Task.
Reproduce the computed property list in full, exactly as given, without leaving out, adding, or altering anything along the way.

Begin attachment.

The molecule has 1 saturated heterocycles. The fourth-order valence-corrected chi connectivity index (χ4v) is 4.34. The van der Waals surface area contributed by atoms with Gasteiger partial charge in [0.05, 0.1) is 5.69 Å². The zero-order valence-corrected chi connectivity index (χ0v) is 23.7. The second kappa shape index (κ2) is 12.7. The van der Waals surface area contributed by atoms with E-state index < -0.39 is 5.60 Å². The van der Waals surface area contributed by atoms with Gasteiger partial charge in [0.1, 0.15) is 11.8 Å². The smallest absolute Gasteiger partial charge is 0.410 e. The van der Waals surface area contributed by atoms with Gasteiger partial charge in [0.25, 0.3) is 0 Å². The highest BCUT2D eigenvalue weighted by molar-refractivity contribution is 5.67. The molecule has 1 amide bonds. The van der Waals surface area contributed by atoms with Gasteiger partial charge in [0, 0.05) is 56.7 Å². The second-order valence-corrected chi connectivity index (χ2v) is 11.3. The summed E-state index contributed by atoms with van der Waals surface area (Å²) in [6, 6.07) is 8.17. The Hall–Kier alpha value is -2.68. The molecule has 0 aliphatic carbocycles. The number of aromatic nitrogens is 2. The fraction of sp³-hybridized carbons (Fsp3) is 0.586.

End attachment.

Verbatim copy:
The molecule has 1 saturated heterocycles. The fourth-order valence-corrected chi connectivity index (χ4v) is 4.34. The van der Waals surface area contributed by atoms with Gasteiger partial charge in [0.05, 0.1) is 5.69 Å². The zero-order valence-corrected chi connectivity index (χ0v) is 23.7. The second kappa shape index (κ2) is 12.7. The van der Waals surface area contributed by atoms with E-state index < -0.39 is 5.60 Å². The van der Waals surface area contributed by atoms with Gasteiger partial charge in [0.1, 0.15) is 11.8 Å². The smallest absolute Gasteiger partial charge is 0.410 e. The van der Waals surface area contributed by atoms with Gasteiger partial charge in [0.25, 0.3) is 0 Å². The highest BCUT2D eigenvalue weighted by molar-refractivity contribution is 5.67. The molecule has 1 amide bonds. The van der Waals surface area contributed by atoms with Gasteiger partial charge in [0, 0.05) is 56.7 Å². The second-order valence-corrected chi connectivity index (χ2v) is 11.3. The summed E-state index contributed by atoms with van der Waals surface area (Å²) in [6, 6.07) is 8.17. The Hall–Kier alpha value is -2.68. The molecule has 0 aliphatic carbocycles. The number of aromatic nitrogens is 2. The fraction of sp³-hybridized carbons (Fsp3) is 0.586.